Lower GPU clock of ODROID-XU4 for headless servers to save energy

Per default the Mali-T628 GPU inside the ODROID-XU4 will run at maximum speed (600MHz) the whole time.
This doesn’t consume that much energy if there is no load on the GPU. But nevertheless you can tune this a little bit if you don’t need the GPU at all.

Your kernel needs the following commit: mali: restore sysfs entries
Newer 3.10 ODROID-XU4 kernels should have this activated. I tested this with my own custom build kernel. You can grab it here. Source.
To flash this kernel you can use a script like this one.

To lock the GPU frequency to the lowest frequency possible (177MHz) do the following. This will automatically lower the voltage as well (see cat /sys/devices/11800000.mali/vol  before and after the change).

apt-get install sysfsutils
vi /etc/sysfs.conf

# lower mali gpu clock to min (Kernel 3.10)
devices/11800000.mali/dvfs_max_lock = 177

# UPDATE: for Kernel 4.9 do the following
devices/platform/11800000.mali\:/devfreq/11800000.mali\:/governor = powersave

# UPDATE2: for Kernel 4.14 do the following
devices/platform/11800000.mali/devfreq/devfreq0/governor = powersave

service sysfsutils start
I did some measurements with a power meter and this change reduced the power consumption by 0.7 – 0.8W. At first glance, this doesn’t sound that much, but it’s a reduction of about 20% compared to the idle power consumption of an ODROID-XU4 with ondemand governor, which is just 3-4W!
The SOC will be 1-3°C cooler as well 🙂 Perfect for headless servers.

17 thoughts on “Lower GPU clock of ODROID-XU4 for headless servers to save energy”

  1. For all the alarm (arch linux arm) users who cannot use the debian/ubuntu sysfsutils mentioned here:
    # vi /etc/udev/rules.d/50-gpu-scaling-governor.rules
    SUBSYSTEM==”devfreq”, ACTION==”add”, KERNEL==”11800000.gpu”, RUN+=”/bin/sh -c ‘echo powersave > /sys/devices/platform/soc/11800000.gpu/devfreq/11800000.gpu/governor'”

    check it after reboot with

    # udevadm info –attribute-walk –path=/devices/platform/soc/11800000.gpu/devfreq/11800000.gpu

    looking at device ‘/devices/platform/soc/11800000.gpu/devfreq/11800000.gpu’:
    ATTR{available_frequencies}==”177000000 266000000 350000000 420000000 480000000 543000000 600000000″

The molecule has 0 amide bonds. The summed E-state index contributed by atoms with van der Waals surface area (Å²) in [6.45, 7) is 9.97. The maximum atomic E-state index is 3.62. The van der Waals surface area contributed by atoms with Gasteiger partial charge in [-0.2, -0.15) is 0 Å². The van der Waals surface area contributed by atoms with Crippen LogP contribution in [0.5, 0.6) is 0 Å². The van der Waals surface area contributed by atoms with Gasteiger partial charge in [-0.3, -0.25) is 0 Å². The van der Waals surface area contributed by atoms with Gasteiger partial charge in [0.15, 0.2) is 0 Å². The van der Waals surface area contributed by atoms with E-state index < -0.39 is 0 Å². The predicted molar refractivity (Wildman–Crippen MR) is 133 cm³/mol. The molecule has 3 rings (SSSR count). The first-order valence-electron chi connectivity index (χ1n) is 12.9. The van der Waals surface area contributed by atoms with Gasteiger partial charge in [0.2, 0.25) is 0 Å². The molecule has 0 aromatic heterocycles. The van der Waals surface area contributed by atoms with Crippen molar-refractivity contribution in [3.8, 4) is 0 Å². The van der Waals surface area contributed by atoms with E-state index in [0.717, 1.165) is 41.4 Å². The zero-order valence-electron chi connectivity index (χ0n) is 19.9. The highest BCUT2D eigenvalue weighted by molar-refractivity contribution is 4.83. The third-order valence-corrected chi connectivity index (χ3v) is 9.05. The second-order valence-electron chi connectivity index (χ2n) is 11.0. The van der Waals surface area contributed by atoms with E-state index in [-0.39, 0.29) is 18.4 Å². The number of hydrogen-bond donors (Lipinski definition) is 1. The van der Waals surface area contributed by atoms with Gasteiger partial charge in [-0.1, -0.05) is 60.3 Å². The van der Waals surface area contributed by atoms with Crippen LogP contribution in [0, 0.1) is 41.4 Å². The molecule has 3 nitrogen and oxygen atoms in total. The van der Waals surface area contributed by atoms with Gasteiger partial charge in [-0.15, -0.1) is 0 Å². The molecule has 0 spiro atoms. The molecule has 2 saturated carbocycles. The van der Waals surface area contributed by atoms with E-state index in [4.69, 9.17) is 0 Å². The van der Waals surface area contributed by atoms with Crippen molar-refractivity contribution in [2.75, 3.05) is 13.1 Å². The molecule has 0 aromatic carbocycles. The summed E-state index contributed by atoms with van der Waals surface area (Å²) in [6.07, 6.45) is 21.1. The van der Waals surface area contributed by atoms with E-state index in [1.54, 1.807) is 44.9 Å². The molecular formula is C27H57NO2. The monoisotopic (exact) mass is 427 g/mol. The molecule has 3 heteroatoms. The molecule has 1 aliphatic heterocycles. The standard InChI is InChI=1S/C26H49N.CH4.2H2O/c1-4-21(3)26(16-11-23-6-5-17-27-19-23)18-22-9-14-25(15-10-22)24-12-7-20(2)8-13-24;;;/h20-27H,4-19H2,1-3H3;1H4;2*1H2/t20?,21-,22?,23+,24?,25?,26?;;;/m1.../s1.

ATTR{available_governors}==”userspace powersave performance simple_ondemand”

    Have fun!

  2. Not sure if I did it the right way, but on Linux kernel 4.14 I had to set the path as:

    devices/platform/11800000.mali/devfreq/devfreq0/governor = powersave

    Also doing a “service sysfsutils start” didn’t update the governor. But a reboot worked.

        1. Hi folks,
          to prevent mixups since OMV3 has evolved as well:
          The latest OMV distro with (…37) and relevant kernel need no further tuning and contain the latest tweaks already (except the useful enlargement of the system graphs of OMV and Temp measurements).

          Nevertheless, if you want to have the very latest tiny improvements, just exchange the actual default /etc/init.d/armhwinfo with this one: https://github.com/armbian/build/blob/c36918212fd6ff1db933d5e8873a2ef3d4e2941a/packages/bsp/common/etc/init.d/armhwinfo#L90-L102 and you’re done. Nothing to struggle. 😉


        1. Hi,

          I wrote this way back for OMV2. I think it’s not compatible with a new OMV3 installation in it’s current state.

          The default OMV3 kernel has no mali support? Do you use the newest one from armbian?
          I have one Odroid XU-4 with default OMV3 kernel as well and mali is supported:

          # apt-cache policy linux-image-next-odroidxu4
          Installed: 5.32.170727
          Candidate: 5.32.170727
          Package pin: (not found)
          Version table:
          *** 5.32.170727 500
          500 http://apt.armbian.com/ jessie/main armhf Packages
          100 /var/lib/dpkg/status

          # cat /proc/version
          Linux version 4.9.37-odroidxu4 (root@devel) (gcc version 6.3.1 20170404 (Linaro GCC 6.3-2017.05) ) #18 SMP PREEMPT Wed Jul 26 22:23:31 CEST 2017

          # cat /sys/devices/platform/11800000.mali\:/devfreq/11800000.mali\:/governor

          # cat /sys/devices/platform/11800000.mali\:/devfreq/11800000.mali\:/cur_freq

  3. Could you explain why you switch to your own custom Kernel ? Are there any advantages or did you customized it for a private project ?

    1. Back when I wrote this I wanted to have xfs support and kernel updates. Because OMV or debian don’t provide kernel updates for the XU4.

      The official hardkernel repo was kind of outdated, so I forked the official kernel, updated it, added xfs support, wrote a small script to automate the update process and compiled it with a newer toolchain. Now I can recompile it every time there is a new minor kernel release.

      Today the hardkernel repo is faster with updates and except xfs support my repo is the same.

  4. Hi there, I’m trying to change this but I don’t see the file “vol” in the directory /sys/devices/11800000.mali/. How did you acquire that file?

    Also, is there a way to show in real time the GPU frequency as well?


  5. Thanks for your guides man !
    All others worked fine but this one seems to not working for me.
    Can you help me ?

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